Witch Born


I read this over my two day mini vacation in the Appalachian Mountain region. Which if you ask  me, is the perfect place to read a witchy fall story. I was not actually responsible for having brought or chosen this book and I have NO IDEA if its a new release or very old ect. My sister brought it with from her school Library and it looked exactly right for the moment.

The story follows a young Elizabethan witch Alyce on the run from (basically everyone) witch hunters as she fights to find safety, solace and her place in the world. Along the way she encounters a cast of characters both historical and fantastical who ultimately lead her to a larger politically dangerous world and an even more dangerous truth.

Here’s the part where I admit that I didn’t love the book. Ugh. I hate it when I don’t love a book, truly I do. As a rule I love books (don’t we all) I love the way they feel in my hands, the way the pages sound and smell and even more I feel like the words people share are parts of their soul. So it’s not just that I have insanely limited to read time that makes me sad when I don’t love a book… its that somehow I feel like I am not respecting the aliveness of the tale.

ANYWAY, enough babbling, I suppose what I want to say here is that I think this was probably a lovely book..it just wash’t MY book. And a huge part of that is due to two factors.

  1. The first is that I was expecting more magic. The story is about witches, true witches, not just women in Elizabethan England being persecuted for otherness or just plain old fear of women. Those things are part of the story as they are part of history certainly but at the center of the plot were a whole lot of REAL witches, with magic (my favorite) and yet there was little use of the magic. And the magic they did have felt fuzzy and undeveloped in the narrative. I suspect this is really about personal preference but I like it when I can understand the structure and power of the magical world I am reading about. I don’t need things spelled out per se but if what I’m here for is the magic/supernatural/witchery ect well…
  2. The second is that this book sort of vaguely reminded me of the All Soul’s series (which I have loved for a long time) particularly the second book in the series Shadow of Night **small spoiler here for that book** ———-> Where the story takes place in STUNNINGLY well researched (due to the fact that that author has a PhD in the subject which is hard to come by lol) Elizabethan England. Unfortunately THAT book has a lot of the same characters and elements (seeing as they are historical) but it ALSO has a truly kickass witch with fully fleshed out magic (and vampires which I very much adore) so it’s hard to compete. So I am going to stop comparing now and move the heck on!!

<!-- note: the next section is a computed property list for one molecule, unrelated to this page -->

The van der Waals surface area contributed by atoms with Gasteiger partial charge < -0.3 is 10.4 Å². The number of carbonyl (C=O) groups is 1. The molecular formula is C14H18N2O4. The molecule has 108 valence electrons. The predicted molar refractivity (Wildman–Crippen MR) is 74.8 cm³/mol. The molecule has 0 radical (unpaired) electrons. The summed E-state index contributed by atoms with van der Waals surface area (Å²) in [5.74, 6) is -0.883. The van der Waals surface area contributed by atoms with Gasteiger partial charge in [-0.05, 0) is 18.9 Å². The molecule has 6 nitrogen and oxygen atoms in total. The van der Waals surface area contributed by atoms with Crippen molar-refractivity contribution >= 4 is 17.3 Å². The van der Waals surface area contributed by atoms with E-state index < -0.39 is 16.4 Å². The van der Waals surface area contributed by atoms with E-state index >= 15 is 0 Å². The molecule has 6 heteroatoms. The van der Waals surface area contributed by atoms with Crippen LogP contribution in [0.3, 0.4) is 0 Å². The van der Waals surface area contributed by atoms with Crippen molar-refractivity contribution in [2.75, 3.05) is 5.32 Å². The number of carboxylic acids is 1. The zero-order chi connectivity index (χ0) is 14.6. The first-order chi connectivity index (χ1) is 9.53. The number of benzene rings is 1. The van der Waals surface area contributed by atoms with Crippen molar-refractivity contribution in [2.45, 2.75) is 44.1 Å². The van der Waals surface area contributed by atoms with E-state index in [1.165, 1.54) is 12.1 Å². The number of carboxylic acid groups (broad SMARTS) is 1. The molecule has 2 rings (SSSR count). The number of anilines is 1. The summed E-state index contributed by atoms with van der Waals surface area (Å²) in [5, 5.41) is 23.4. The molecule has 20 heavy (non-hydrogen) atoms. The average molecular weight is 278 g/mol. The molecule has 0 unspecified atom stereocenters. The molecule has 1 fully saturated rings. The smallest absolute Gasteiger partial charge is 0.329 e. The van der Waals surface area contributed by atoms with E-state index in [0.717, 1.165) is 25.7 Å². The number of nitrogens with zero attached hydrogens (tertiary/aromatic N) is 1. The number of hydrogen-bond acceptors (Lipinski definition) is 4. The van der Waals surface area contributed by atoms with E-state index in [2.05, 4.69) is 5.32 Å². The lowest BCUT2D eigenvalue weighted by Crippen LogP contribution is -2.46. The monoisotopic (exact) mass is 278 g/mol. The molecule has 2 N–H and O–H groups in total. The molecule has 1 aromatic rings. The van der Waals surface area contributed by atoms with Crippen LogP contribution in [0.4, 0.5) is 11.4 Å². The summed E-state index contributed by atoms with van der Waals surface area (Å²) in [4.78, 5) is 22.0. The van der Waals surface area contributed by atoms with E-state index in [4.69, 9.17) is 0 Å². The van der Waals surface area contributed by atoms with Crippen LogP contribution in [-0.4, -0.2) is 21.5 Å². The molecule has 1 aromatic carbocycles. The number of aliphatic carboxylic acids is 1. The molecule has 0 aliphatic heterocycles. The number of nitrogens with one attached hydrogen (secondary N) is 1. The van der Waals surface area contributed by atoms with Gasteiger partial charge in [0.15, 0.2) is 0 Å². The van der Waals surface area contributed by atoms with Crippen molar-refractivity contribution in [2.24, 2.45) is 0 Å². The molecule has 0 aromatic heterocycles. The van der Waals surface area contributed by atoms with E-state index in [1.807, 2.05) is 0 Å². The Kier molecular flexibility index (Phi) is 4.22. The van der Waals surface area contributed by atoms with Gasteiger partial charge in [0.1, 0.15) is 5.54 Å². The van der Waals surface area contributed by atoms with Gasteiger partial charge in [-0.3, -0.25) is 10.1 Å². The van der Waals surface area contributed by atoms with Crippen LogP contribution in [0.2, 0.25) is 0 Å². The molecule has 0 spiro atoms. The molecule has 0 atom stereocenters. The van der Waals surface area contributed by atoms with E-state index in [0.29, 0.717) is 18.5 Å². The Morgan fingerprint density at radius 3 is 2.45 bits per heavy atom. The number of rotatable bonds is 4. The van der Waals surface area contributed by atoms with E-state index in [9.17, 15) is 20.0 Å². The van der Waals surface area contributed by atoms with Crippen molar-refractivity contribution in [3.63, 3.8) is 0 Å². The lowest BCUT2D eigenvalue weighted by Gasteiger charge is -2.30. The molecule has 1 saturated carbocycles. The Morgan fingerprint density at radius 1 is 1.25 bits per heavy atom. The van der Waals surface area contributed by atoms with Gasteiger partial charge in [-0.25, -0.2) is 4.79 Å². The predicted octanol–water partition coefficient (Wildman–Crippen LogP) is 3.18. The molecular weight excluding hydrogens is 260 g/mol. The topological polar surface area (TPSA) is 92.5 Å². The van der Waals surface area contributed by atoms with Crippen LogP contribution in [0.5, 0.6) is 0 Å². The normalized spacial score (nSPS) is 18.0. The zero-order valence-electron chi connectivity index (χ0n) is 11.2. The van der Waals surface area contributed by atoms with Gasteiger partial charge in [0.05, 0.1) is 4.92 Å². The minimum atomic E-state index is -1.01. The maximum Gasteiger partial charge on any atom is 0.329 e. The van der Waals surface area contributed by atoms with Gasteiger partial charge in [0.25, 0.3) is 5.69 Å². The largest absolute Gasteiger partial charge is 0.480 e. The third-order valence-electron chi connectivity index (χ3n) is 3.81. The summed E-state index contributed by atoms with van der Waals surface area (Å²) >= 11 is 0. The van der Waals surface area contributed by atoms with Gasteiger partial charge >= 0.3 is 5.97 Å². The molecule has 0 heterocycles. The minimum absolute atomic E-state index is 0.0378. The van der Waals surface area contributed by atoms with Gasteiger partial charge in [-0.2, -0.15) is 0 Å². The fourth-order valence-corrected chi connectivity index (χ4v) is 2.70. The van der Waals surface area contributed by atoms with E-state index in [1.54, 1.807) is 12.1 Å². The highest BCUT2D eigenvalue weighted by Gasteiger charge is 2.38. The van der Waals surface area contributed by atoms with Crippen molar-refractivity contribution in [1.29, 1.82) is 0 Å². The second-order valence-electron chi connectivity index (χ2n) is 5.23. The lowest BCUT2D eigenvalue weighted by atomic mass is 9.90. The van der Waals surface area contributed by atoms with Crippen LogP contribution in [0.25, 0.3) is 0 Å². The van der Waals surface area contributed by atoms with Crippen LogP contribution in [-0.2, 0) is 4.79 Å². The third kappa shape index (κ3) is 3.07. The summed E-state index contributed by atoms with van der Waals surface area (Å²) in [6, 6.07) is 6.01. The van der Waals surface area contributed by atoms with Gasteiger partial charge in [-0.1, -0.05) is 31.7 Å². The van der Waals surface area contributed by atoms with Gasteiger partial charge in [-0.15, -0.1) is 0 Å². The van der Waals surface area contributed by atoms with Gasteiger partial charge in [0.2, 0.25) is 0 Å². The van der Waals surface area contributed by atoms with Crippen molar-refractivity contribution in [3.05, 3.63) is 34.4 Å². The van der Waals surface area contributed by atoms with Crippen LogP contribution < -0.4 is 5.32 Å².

So lets say I successfully manage to let go of my hang-ups.. what then?

Well then I think it’s actually a pretty good read! There is political intrigue (two queens!) and a chance to delve into a fascinating piece of history with a bit of fantasy to lead the way (which is my very favorite way to discover history!). I thought that the budding relationship between the sidekick was well handled, they fall instantly into fascination but love while hinted at, really doesn’t come into it. In fact I think I may have preferred the book overall if it had been told from his POV. Why? Possibly because he had a lot of information and a difficult and colorful backstory that felt more full than the MC. Somehow I felt like the author knew him better. Possibly because Alyce had a very small and sheltered life for REASONS prior to her forced adventure so her personality was just the tiniest bit empty.

Ok.. the REASONS…


I wasn’t surprised. I know I said that in my last discussion. I may be hard to surprise who knows? I wasn’t fussed about it and it was a fun twist.

Here’s what I was fussed about.. in the last two min of the book Queen Elizabeth who is *gasp* Alyce’s REAL MOTHER. Puts her kid on a boat to America to live in hardship and poverty (and possibly go missing at Roanoke or cause Roanoke? Who knows, I made that part up) never to see her again and  and is like I love you so much also, BYYYYEEEEEEEEEEEEE. 

And apparently we the reader are supposed to believe that this exchange not only conveys the depth of feeling that a Mother who has deeply loved and yearned for her child for years would have but ALSO that this is enough for both of them to have all the warm fuzzes and sail away in opposite directions happy and healed. Yeah, nope. I preferred the version of the story I was telling myself where Queen E vaguely cared for her child but cared for her Queenship more. I could accept that, and I wanted it to hit them both and propel them both into the future. But this version? The mother in me refuses to accept.

But hey, the Roanoke story I’ve made up might be an interesting sequel and I’d read it!


Ummmmm ok.. so I realize after that that I maybe struggled with the book a bit more than I thought. I prefer to shower love and find the best in a story and I retain my claim that this book had all the goodness, it really just wasn’t my story. But it WAS a great book for the setting. And I appreciated it for being there (Is this starting to feel like a breakup speech?). If anyone has read and loved this book and wants to tell me about it from their perspective I would love to hear!!

Regardless, I am reading Bone Witch right now and I am 1000% IN LOVE so I will be back soon for non-complicated and problematic book adoration/discussion.

Oh and since In this recent incarnation of my blogging life I seem to be pairing my books with beverages. Here is the delicious local cider I was drinking for about 5 min out in the cool air with a peaceful mountain view. After that my toddler threw some leaves in my yummy warm cider sooooo yeah.


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